The Isobar Separator for Anions at the A. E. Lalonde AMS Laboratory
Erin L. Flannigan1, Dr. Jean-François Alary2, Dr. Lisa M. Cousins2, Dr. Gholamreza Javahery2, Dr. William E. Kieser1,2
1University Of Ottawa, Ottawa, Canada, 2Isobarex Corp., Vaughan, Canada
Accelerator Mass Spectrometry (AMS) of isotopes with abundant negative ion-forming isobars often requires the use of large accelerators to achieve high sensitivity measurements. The Isobar Separator for Anions (ISA) is a radiofrequency quadrupole (RFQ) reaction cell system that provides selective isobar suppression of many of these isotopes in the low energy system, prior to injection into an accelerator. The ISA can then facilitate the measurement of these ions using smaller accelerators. A commercial version from Isobarex Corp. (Vaughan, Ontario, Canada) has been installed into a separate Research Line of the 3 MV tandem accelerator system at the A. E. Lalonde AMS Laboratory, University of Ottawa.
The Research Line consists of a Cs+ Sputter Ion Source that produces a 20-35 keV anion beam, which is energy and mass analyzed before injection into the ISA. The ISA includes a DC deceleration region, a combined cooling and reaction cell, and a DC re-acceleration region. The deceleration region reduces the beam energy to a level at which the RFQ cell can capture and contain the ions. The cell is filled with an inert cooling gas that has been experimentally selected to further reduce the ion energy and therefore facilitate charge exchange or other chemical reactions between the interfering isobar and the reaction gas, as well as enabling the highest transmission of the isotope of interest. A reaction gas, chosen to preferentially react with the interfering isobar, is also contained within the cell. RFQ segments along the length of the cell create a potential well, which limits the divergence of the traversing ions. DC offset voltages on these RFQ segments maintain a controlled ion velocity through the cell. After exiting the cell, the wanted ions are re-accelerated prior to injection into the tandem accelerator for conventional AMS analysis.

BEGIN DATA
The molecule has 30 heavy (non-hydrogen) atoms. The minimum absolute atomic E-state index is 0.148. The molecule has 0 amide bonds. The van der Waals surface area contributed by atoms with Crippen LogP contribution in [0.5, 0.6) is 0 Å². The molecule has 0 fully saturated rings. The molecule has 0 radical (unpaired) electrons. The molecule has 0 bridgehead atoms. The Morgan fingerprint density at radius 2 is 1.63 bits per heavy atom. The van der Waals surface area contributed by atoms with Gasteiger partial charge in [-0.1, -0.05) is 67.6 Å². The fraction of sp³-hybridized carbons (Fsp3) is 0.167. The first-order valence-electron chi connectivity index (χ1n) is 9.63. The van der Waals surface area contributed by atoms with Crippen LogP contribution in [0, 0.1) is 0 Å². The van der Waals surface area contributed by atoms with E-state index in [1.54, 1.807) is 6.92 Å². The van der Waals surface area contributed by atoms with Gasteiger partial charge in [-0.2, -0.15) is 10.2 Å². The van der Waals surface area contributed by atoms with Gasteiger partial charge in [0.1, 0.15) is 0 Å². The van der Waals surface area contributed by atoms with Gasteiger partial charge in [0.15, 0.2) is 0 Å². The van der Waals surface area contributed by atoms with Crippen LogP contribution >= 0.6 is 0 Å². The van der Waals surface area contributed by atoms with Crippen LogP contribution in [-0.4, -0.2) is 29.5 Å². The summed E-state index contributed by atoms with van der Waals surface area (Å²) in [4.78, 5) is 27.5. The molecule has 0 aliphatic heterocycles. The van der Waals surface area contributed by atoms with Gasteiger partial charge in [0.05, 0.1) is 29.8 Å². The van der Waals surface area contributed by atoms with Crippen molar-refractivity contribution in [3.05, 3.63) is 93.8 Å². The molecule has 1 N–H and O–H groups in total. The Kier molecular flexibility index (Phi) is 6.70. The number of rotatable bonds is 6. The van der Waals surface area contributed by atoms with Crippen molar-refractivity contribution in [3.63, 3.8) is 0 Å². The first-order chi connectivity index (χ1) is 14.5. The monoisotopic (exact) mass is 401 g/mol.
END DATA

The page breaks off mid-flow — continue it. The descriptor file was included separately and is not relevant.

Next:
Here we present ISA characterization for best achieved sulfur suppression and chlorine transmission. These tests use NO₂ as the reaction gas due to its well-known exothermic reaction with sulfur anions but endothermic reaction with chlorine anions . Helium was selected as the cooling buffer gas, as it provided the best chlorine transmission of ~50% through the ISA column. Over six orders of magnitude reduction of sulfur-36 to chlorine-37 has been observed. Using the sulfur suppression from the ISA and the degree of dE/dx separation for 12 MeV ions in the detector offered by the 3MV-AMS system, a chlorine-36/chlorine-37 abundance sensitivity of ~7×10-¹⁵ was achieved.
The ISA will be used to measure chlorine-36 samples and its applications will soon be extended to additional isotopes involving, for example, the suppression of ⁹⁰ZrF₃- and ¹³⁵BaF₂-/¹³⁷BaF₂- in the measurements of ⁹⁰SrF₃- and ¹³⁵CsF₂-/¹³⁷CsF₂-, respectively.
 D.B. Dunkin et al. Chemical Physics Letters 15 (1972) 257.
Erin is a PhD Candidate in Physics at the A. E. Lalonde AMS Laboratory, University of Ottawa. She completed her MSc in Physics at the University of Guelph on emulating the Mars Curiosity rover Alpha-Particle X-ray Spectrometer using accelerator particle-induced X-ray emission.